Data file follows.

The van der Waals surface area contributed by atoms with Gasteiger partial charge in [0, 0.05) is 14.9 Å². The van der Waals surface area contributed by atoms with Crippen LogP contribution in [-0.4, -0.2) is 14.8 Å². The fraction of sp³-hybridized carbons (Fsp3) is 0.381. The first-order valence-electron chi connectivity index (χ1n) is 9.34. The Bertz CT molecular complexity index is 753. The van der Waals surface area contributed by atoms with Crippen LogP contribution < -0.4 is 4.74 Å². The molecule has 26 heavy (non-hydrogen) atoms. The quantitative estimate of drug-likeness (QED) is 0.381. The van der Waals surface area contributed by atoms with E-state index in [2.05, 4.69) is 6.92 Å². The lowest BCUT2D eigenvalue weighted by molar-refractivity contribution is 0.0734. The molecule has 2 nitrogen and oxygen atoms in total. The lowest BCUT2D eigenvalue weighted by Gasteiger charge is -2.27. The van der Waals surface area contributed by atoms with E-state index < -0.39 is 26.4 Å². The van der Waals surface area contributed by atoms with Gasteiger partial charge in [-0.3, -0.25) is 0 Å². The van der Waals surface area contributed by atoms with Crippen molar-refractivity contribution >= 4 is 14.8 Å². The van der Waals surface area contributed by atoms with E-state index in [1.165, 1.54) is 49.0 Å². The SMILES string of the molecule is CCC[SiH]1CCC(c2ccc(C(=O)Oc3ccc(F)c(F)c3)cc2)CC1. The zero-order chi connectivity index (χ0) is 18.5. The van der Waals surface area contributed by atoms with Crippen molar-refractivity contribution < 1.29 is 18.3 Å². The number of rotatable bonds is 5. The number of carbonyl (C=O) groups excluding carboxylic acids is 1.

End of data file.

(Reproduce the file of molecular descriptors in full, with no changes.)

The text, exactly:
The van der Waals surface area contributed by atoms with Gasteiger partial charge in [0, 0.05) is 14.9 Å². The van der Waals surface area contributed by atoms with Crippen LogP contribution in [-0.4, -0.2) is 14.8 Å². The fraction of sp³-hybridized carbons (Fsp3) is 0.381. The first-order valence-electron chi connectivity index (χ1n) is 9.34. The Bertz CT molecular complexity index is 753. The van der Waals surface area contributed by atoms with Crippen LogP contribution < -0.4 is 4.74 Å². The molecule has 26 heavy (non-hydrogen) atoms. The quantitative estimate of drug-likeness (QED) is 0.381. The van der Waals surface area contributed by atoms with E-state index in [2.05, 4.69) is 6.92 Å². The lowest BCUT2D eigenvalue weighted by molar-refractivity contribution is 0.0734. The molecule has 2 nitrogen and oxygen atoms in total. The lowest BCUT2D eigenvalue weighted by Gasteiger charge is -2.27. The van der Waals surface area contributed by atoms with E-state index < -0.39 is 26.4 Å². The van der Waals surface area contributed by atoms with Gasteiger partial charge in [-0.3, -0.25) is 0 Å². The van der Waals surface area contributed by atoms with Crippen molar-refractivity contribution >= 4 is 14.8 Å². The van der Waals surface area contributed by atoms with E-state index in [1.165, 1.54) is 49.0 Å². The SMILES string of the molecule is CCC[SiH]1CCC(c2ccc(C(=O)Oc3ccc(F)c(F)c3)cc2)CC1. The zero-order chi connectivity index (χ0) is 18.5. The van der Waals surface area contributed by atoms with Crippen molar-refractivity contribution < 1.29 is 18.3 Å². The number of rotatable bonds is 5. The number of carbonyl (C=O) groups excluding carboxylic acids is 1.